How much do you need your drawer to open? Drawer extensions come in three options — 3/4 extension, full extension, and over travel.
Most people will recognize the 3/4 extension drawer slides, as they are a common choice for many different types of furniture. With the 3/4 extension, part of the drawer remains inside the cabinet when opened. This is an economical choice and comes in many mount styles.
When using the full extension slides, the drawer can be extended out to expose 100% of the drawer. This is also sometimes referred to as full access.
Over travel allows the drawer to open beyond the full extension. This is useful if there is a lip or extension on the desk or countertop that prevents full access to the drawer with only the full extension slides. These are also typical for large filing cabinets.
Drawer slides also come with a range of special motion options. The soft-close feature adds a dampening effect that closes the drawer without slamming. You can also choose self-closing slides, which pull the drawer in all the way with a slight nudge.
You may also want a push-to-open option, especially if you want to avoid having to choose handles or hardware for the front of your cabinetry. These slides require only a slight push; then the drawer slides open. These are great if you want a hands-free option. Some drawer slides combine the features of push-to-open and soft close.
Whether you’re mounting drawers in a small office or a busy production floor, knowing all of the details about how the drawers will be used will help you choose an appropriate slide. Consider what the drawer will contain to determine which slides you'll need for the right load rating. Think about who will be using the drawer and what their needs might be to select the best combination of features. Be sure to check if any additional drawer hardware is needed to get the right fit and the right look for the right price.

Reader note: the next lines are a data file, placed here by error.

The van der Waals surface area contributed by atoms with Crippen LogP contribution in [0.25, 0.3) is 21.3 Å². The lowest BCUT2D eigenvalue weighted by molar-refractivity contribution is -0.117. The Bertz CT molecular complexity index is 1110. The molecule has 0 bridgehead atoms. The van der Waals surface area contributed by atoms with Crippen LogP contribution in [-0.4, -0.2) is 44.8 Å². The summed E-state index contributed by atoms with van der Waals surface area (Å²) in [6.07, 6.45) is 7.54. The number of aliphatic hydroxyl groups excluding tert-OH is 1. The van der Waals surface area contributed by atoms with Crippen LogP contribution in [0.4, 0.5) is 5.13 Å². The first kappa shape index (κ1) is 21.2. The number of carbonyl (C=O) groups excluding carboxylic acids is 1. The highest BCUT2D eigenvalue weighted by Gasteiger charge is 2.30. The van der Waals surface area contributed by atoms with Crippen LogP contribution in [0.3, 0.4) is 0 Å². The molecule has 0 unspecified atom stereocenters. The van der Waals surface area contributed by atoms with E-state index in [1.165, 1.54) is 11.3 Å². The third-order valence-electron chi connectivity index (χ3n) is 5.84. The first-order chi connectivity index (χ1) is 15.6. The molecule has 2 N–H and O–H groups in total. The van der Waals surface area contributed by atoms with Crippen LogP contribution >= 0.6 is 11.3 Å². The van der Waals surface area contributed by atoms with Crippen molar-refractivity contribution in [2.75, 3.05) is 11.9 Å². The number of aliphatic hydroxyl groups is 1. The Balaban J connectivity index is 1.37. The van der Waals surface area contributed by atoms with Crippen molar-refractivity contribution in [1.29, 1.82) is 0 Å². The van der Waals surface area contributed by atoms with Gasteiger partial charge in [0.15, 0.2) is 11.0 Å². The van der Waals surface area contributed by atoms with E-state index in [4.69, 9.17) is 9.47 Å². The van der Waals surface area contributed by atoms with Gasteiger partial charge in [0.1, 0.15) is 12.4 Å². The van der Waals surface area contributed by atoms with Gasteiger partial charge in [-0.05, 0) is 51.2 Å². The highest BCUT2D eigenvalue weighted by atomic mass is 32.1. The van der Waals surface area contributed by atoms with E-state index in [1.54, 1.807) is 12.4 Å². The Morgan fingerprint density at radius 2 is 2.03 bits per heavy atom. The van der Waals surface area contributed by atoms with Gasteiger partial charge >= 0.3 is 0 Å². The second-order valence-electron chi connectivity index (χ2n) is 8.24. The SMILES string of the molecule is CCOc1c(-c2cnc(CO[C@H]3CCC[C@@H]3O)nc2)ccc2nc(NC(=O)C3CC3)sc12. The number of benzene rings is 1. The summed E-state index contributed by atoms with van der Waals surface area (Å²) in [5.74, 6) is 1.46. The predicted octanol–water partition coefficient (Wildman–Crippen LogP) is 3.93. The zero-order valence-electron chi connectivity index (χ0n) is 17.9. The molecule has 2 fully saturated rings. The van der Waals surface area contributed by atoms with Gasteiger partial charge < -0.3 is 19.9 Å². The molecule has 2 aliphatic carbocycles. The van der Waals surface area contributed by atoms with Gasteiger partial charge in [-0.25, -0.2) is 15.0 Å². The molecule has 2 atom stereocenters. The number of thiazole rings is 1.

How to Choose the Correct Size Pond Water Pump
Help keep your pond healthy with the proper water pump. Explore the different types and learn how to choose the correct size pond fountain pump.
8 Must-Have Pruning Tools for Outdoor Maintenance
From hand pruners and loopers to saws and hedge trimmers, get to know the best tools for different pruning jobs.
Four Key Questions About Zoned HVAC
How can building managers make sure HVAC systems deliver the right temperatures and ventilation to different areas of a building serving different purposes?
5 Benefits of Using the 5S System for Managing Tools and Equipment
Learn how the 5S System works and how your business could benefit from implementing the system.
The information contained in this article is intended for general information purposes only and is based on information available as of the initial date of publication. No representation is made that the information or references are complete or remain current. This article is not a substitute for review of current applicable government regulations, industry standards, or other standards specific to your business and/or activities and should not be construed as legal advice or opinion. Readers with specific questions should refer to the applicable standards or consult with an attorney.